Railway Imperialism

Hardcover | April 1, 1991

byRonald E. Robinson

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This contributed volume explores the relationship between imperialism, railways, and informal empire. Contributors account for the origins of main lines in several independent and self-governing countries. The essays reflect on the imperial and anti-imperial effects of railways, whose rails traced the divergent paths of expanding capitalism, imperial strategy, and modernizing nationalism. The reader is thereby offered an opportunity of seeing the slippery notion of informal empire in operation, and of testing its validity. The railway has often been studied from the standpoint of imperialism; this book makes a beginning with studying imperialism from the standpoint of the railway. Following the book's introduction, which explains the imperial model considered in each chapter case study, the book opens with essays on railway imperialism in Canada, South Africa, Central Africa, Argentina, Mexico, the Indian States, Thailand, Russia and China. The last essay, written by Ronald E. Robinson, ties the book together with an engaging analysis of railway imperialism. This book should appeal to researchers and students interested in the history of imperialism and the history of railways.

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This contributed volume explores the relationship between imperialism, railways, and informal empire. Contributors account for the origins of main lines in several independent and self-governing countries. The essays reflect on the imperial and anti-imperial effects of railways, whose rails traced the divergent paths of expanding capit...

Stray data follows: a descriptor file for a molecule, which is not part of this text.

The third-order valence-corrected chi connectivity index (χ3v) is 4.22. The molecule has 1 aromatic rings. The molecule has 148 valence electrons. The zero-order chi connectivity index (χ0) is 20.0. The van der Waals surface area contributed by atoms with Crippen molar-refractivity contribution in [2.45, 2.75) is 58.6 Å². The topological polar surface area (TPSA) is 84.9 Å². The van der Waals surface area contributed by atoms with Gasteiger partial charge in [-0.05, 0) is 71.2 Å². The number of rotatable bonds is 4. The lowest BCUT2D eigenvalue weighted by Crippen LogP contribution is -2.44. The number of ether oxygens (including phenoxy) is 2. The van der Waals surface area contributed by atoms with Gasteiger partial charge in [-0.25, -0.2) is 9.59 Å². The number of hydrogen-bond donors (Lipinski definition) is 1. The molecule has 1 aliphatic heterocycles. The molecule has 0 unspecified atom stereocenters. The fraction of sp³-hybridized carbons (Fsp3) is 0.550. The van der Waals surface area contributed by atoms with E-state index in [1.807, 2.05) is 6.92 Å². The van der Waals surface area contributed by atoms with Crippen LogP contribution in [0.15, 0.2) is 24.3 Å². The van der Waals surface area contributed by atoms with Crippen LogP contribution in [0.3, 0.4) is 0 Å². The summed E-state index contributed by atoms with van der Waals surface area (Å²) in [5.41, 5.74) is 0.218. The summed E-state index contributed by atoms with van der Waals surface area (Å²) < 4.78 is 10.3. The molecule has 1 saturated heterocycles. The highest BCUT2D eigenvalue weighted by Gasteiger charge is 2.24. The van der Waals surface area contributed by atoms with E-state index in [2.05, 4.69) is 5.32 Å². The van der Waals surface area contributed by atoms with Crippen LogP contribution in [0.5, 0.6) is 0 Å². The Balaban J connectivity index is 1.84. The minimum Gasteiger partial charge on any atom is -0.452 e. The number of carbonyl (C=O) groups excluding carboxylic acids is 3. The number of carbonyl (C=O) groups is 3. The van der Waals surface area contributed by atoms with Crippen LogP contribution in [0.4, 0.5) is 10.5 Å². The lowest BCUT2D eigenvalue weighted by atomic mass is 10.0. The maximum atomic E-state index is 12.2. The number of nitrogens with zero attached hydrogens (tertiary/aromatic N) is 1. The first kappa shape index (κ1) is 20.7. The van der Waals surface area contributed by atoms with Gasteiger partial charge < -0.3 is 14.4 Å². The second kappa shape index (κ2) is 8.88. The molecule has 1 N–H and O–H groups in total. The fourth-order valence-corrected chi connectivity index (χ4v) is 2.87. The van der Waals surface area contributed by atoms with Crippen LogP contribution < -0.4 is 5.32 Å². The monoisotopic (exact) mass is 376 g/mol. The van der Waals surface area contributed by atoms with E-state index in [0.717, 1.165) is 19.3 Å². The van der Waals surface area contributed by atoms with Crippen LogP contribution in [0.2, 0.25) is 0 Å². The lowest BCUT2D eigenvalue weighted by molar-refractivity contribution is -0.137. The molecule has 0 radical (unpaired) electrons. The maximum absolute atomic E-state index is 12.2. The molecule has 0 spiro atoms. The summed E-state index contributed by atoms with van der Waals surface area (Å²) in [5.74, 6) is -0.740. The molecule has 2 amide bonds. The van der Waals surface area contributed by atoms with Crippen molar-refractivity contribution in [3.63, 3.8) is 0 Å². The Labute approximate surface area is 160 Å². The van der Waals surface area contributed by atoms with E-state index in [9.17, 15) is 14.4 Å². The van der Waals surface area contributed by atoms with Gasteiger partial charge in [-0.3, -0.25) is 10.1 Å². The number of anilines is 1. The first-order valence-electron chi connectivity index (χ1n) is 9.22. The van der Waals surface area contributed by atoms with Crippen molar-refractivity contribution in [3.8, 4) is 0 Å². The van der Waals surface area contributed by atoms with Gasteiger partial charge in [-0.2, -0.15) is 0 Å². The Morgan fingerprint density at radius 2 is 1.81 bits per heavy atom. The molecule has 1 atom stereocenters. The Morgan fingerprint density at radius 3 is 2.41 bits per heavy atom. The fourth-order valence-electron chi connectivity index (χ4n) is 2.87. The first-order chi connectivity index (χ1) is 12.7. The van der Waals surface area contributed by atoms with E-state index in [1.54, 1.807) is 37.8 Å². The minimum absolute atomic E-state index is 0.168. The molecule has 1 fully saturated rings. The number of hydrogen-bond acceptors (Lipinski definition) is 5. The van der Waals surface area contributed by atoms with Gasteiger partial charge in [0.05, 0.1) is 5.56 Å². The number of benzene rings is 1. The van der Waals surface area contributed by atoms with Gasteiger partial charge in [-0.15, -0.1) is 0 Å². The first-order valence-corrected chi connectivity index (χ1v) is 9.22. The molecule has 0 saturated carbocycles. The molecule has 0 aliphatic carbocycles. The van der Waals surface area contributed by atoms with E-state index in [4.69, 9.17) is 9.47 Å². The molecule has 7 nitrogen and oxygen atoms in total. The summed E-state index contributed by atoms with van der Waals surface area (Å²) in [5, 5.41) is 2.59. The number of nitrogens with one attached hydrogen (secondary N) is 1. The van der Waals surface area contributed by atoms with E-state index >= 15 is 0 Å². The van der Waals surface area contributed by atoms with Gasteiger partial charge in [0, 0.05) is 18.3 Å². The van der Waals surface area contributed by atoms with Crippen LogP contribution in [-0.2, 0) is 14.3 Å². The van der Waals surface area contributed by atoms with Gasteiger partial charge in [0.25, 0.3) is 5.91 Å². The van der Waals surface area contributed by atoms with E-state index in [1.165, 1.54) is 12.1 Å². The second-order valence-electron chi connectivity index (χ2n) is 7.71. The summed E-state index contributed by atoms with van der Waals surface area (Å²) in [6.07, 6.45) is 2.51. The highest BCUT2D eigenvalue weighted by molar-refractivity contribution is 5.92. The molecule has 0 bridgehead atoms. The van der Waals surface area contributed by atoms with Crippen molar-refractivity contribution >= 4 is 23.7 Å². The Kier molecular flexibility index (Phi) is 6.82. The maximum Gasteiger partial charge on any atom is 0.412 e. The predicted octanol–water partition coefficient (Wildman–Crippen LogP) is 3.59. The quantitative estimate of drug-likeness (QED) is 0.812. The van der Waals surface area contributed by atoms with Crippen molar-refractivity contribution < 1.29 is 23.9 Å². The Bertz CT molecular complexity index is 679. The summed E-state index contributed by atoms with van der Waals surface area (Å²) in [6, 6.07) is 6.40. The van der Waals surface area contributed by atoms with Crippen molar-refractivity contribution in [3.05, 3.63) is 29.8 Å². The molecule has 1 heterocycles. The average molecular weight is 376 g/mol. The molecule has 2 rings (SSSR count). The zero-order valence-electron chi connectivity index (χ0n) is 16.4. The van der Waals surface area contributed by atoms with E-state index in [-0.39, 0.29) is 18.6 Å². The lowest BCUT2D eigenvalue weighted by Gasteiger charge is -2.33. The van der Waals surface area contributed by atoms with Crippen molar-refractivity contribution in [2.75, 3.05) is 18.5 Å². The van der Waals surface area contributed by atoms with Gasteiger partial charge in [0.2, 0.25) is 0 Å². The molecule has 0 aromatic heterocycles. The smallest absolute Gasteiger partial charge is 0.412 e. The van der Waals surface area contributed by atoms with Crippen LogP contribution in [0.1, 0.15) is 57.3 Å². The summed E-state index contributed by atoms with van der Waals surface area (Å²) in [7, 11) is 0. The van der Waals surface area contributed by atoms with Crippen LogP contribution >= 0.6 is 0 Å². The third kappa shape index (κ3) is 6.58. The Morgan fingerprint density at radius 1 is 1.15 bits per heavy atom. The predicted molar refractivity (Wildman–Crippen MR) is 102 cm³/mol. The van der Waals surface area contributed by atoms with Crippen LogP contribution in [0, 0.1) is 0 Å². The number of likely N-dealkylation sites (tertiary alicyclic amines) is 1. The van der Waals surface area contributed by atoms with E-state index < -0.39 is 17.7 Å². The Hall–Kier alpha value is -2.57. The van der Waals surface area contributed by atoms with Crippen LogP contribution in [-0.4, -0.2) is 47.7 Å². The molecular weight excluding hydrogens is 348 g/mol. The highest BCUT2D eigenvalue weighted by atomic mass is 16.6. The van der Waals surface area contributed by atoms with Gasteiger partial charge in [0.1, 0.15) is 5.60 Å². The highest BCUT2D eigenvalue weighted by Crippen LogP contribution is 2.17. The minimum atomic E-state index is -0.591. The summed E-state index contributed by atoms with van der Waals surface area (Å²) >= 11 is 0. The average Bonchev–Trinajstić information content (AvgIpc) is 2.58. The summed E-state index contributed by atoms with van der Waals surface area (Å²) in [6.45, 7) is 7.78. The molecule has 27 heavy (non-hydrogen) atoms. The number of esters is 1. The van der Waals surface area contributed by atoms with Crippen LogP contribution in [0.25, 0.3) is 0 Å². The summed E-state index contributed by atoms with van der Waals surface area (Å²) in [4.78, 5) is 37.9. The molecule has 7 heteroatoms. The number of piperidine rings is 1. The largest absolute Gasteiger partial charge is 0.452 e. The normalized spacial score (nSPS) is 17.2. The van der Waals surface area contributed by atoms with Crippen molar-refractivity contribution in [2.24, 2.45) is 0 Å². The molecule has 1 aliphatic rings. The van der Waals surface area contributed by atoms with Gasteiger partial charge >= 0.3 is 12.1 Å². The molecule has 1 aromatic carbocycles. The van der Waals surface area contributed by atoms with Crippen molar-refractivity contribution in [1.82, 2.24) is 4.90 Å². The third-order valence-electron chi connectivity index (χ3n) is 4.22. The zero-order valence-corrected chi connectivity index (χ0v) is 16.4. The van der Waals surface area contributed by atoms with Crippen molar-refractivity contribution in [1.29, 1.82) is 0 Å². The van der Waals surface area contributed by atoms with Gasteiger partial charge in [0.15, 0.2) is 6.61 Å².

Format:HardcoverDimensions:248 pages, 9.41 × 7.24 × 0.98 inPublished:April 1, 1991Publisher:GREENWOOD PRESS INC.

The following ISBNs are associated with this title:

ISBN - 10:0313259666

ISBN - 13:9780313259661

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?Essays in this collection cover European and American railway construction and strategy in Argentina, Canada, Central Africa, China, India, Mexico, South Africa, and Thailand. Although the essays vary in quality, they pursue a similar theme, namely, that railroad mania spread outside Europe and the US after the mid-19th century and that these widely scattered ribbons of iron and steel created altered patterns of trade and power. "The locomotive clearly had a unique propensity for integrating and annexing territory, for monopolizing its resources, and for preempting the future of great stretches of country. All of these implications . . . gave rise to a distinctive type of railway imperialism, which added a new dimension to European expansion and projected it to a higher pitch of intensity over a vastly extended range." The volume is blessed with an exceptionally thoughtful concluding essay, "Railways and Informal Empire," which ties together effectively the individual pieces. Since no previous work explores the relationship between railways and imperialism, this title holds considerable value, most of all to economic, political, and social historians. It is well documented, contains helpful maps, and includes a usable selected bibliography. Upper-division undergraduates and above.?-Choice